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Global campaigners take on salt in Malaysia and China
Global health experts take on high salt diets and high blood pressure in countries where it’s needed the most
Campaign group World Action on Salt and Health (WASH) are giving Malaysia and China a helping hand in improving the nations’ health. They’re launching salt reduction campaigns, conducting essential surveys and getting government decision-makers on board in these countries where high salt intake and high blood pressure are a growing health threat.
It’s long been established that a high salt intake directly raises blood pressure, and the researchers are raising awareness and taking action.
Setting up a salt reduction strategy in Malaysia
Around a third of Malaysians have high blood pressure, and the figure is rising. An estimated 7.6 million adults will have high blood pressure by 2020.
Despite the Ministry of Health Malaysia starting a salt reduction initiative in 2010, progress is slow and information about how much salt people eat is lacking, making it difficult to form a policy.
Professor MacGregor, Chairman of WASH and Blood Pressure UK, and WASH member Dr Feng He, were awarded £359,167 in 2016 by the UK Medical Research Council and the Academy of Sciences Malaysia, to set up a project to help develop a salt reduction programme.
They launched the project last year, collecting data on salt intake. They’re analyzing the results as we speak. They’re currently in the process of developing a salt reduction strategy and setting targets for less salt to be added to foods.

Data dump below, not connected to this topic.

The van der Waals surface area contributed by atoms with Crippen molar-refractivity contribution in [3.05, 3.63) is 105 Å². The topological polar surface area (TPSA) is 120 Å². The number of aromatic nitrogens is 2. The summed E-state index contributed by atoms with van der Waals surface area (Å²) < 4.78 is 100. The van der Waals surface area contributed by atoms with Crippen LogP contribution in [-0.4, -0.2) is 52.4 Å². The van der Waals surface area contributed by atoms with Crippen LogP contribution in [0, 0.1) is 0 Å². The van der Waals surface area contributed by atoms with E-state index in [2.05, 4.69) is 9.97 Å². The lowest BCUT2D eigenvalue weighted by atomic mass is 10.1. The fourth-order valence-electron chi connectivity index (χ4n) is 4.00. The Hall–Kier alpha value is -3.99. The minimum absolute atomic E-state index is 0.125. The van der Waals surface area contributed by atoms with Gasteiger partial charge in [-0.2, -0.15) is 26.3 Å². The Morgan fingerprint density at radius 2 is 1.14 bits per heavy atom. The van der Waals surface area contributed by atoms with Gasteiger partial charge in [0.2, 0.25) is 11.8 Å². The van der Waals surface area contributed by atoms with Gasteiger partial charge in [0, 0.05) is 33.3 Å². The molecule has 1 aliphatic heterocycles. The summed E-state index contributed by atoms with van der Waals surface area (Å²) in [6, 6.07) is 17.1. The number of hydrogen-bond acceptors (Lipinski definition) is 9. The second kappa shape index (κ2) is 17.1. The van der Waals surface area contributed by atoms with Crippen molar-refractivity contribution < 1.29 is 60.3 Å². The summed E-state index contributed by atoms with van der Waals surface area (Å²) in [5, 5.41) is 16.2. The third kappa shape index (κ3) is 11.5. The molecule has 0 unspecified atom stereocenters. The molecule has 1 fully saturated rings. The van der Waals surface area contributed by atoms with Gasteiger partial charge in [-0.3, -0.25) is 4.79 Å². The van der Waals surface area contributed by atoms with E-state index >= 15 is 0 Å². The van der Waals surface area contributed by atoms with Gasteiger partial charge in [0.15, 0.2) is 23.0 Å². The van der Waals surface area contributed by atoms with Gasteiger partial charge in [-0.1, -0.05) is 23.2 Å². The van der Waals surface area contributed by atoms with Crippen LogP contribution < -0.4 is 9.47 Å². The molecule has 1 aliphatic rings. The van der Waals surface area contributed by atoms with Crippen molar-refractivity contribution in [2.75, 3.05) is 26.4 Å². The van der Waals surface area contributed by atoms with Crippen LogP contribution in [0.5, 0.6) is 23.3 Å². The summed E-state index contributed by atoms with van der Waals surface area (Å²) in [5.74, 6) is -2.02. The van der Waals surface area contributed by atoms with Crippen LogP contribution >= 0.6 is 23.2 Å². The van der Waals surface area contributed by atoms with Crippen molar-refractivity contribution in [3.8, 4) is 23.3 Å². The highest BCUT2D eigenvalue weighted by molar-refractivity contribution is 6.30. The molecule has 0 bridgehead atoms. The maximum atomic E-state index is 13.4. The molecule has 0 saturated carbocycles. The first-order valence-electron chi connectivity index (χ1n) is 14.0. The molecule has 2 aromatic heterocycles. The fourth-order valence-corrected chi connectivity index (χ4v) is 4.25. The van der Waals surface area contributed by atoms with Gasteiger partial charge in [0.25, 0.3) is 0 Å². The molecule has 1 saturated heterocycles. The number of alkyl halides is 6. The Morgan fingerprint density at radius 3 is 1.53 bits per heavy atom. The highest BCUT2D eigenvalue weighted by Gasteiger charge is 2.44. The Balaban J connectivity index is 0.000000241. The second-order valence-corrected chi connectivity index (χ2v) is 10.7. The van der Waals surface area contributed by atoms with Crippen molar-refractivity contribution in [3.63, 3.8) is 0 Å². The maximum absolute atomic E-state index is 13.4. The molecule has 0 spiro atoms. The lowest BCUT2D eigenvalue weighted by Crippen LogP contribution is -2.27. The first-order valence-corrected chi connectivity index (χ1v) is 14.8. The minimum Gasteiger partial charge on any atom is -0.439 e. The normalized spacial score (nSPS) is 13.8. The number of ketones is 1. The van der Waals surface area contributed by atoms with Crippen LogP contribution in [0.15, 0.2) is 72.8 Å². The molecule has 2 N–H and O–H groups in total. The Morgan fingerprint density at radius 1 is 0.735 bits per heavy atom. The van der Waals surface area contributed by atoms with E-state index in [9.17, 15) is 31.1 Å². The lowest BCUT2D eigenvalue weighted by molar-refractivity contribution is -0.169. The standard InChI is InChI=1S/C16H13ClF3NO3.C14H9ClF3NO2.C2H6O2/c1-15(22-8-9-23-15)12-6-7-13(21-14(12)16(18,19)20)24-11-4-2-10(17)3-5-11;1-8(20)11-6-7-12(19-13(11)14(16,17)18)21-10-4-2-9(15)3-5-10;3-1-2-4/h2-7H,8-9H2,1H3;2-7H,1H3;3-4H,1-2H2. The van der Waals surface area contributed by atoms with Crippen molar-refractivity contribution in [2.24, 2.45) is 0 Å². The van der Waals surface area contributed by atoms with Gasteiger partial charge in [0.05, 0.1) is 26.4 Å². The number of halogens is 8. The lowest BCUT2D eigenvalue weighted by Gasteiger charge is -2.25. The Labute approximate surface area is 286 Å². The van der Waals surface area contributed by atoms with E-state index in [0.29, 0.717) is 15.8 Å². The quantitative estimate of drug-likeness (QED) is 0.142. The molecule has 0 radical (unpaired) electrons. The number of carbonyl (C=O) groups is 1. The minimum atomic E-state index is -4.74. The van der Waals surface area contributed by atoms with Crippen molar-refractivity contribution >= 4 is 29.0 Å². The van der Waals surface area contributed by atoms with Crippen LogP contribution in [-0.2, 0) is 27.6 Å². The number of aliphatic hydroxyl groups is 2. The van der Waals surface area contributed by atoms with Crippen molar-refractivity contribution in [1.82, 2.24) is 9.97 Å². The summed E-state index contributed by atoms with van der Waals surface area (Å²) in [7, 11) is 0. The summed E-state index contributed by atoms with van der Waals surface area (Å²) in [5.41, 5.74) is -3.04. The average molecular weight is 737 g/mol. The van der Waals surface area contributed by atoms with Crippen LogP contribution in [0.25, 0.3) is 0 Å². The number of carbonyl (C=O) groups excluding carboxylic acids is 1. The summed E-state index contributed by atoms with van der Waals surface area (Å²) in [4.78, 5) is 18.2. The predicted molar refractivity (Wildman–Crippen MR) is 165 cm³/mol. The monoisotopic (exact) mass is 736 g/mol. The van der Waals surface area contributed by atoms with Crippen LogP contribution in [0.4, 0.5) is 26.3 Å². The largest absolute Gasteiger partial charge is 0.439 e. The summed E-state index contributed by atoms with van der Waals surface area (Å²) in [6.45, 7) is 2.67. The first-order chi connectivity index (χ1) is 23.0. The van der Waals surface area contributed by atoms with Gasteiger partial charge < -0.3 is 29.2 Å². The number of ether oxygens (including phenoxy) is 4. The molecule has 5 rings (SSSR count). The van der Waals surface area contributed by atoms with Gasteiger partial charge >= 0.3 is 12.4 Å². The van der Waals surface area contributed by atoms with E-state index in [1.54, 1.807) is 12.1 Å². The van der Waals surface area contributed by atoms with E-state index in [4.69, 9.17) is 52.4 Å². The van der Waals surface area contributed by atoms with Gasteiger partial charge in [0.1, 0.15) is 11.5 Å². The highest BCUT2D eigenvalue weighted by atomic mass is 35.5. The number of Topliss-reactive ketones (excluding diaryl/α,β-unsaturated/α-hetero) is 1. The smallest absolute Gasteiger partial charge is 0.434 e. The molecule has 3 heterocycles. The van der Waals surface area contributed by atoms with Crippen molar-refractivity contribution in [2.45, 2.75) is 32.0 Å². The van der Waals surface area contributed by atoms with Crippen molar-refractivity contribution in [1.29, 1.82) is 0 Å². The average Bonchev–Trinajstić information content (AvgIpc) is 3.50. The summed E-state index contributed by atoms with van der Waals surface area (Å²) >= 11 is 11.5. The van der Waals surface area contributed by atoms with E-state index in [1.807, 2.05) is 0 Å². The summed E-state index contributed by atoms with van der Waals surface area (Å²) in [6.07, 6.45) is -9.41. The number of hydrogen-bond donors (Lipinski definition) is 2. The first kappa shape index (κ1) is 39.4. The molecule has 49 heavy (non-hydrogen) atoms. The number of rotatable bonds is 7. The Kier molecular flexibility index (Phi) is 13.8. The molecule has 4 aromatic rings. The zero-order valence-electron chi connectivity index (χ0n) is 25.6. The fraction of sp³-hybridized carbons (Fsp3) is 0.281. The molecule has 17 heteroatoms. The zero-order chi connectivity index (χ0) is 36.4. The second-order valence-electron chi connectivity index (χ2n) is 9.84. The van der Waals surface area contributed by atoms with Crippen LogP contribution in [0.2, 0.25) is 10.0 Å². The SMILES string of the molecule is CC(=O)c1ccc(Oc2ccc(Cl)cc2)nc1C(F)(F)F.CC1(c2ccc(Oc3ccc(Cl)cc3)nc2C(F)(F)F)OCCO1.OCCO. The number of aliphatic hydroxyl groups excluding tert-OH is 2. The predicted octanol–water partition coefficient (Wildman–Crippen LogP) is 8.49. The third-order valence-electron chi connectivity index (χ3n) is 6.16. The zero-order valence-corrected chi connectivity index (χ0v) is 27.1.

Although the work is being carried out in Malaysia the findings and strategy could be useful throughout South East Asia and other developing countries where even small reductions in salt intake could have a huge impact.
Action on Salt China
Salt intake is China is troublingly high, at 12-14g per day – more than double the 5g target set by the World Health Organisation. China is home to a fifth of the world’s population and 244 million Chinese have high blood pressure, making salt reduction strategies and blood pressure control a priority of global importance.
A grant of £6.6m from the National Institute for Health Research has enabled Professor MacGregor and Dr Feng He to create Action on Salt China (ASC), a research partnership between Queen Mary University of London, The George Institute for Global Health China and the Chinese Health Authorities.
ASC aims to develop a salt reduction programme for home cooking, restaurant meals and pre-packaged foods which will achieve a 30% reduction in salt intake by 2025. Senior government officials attended the launch event in Beijing in October 2017 and expressed strong support for the campaign.
With thanks to The George Institute for Global Health Australia for permission to use the photo.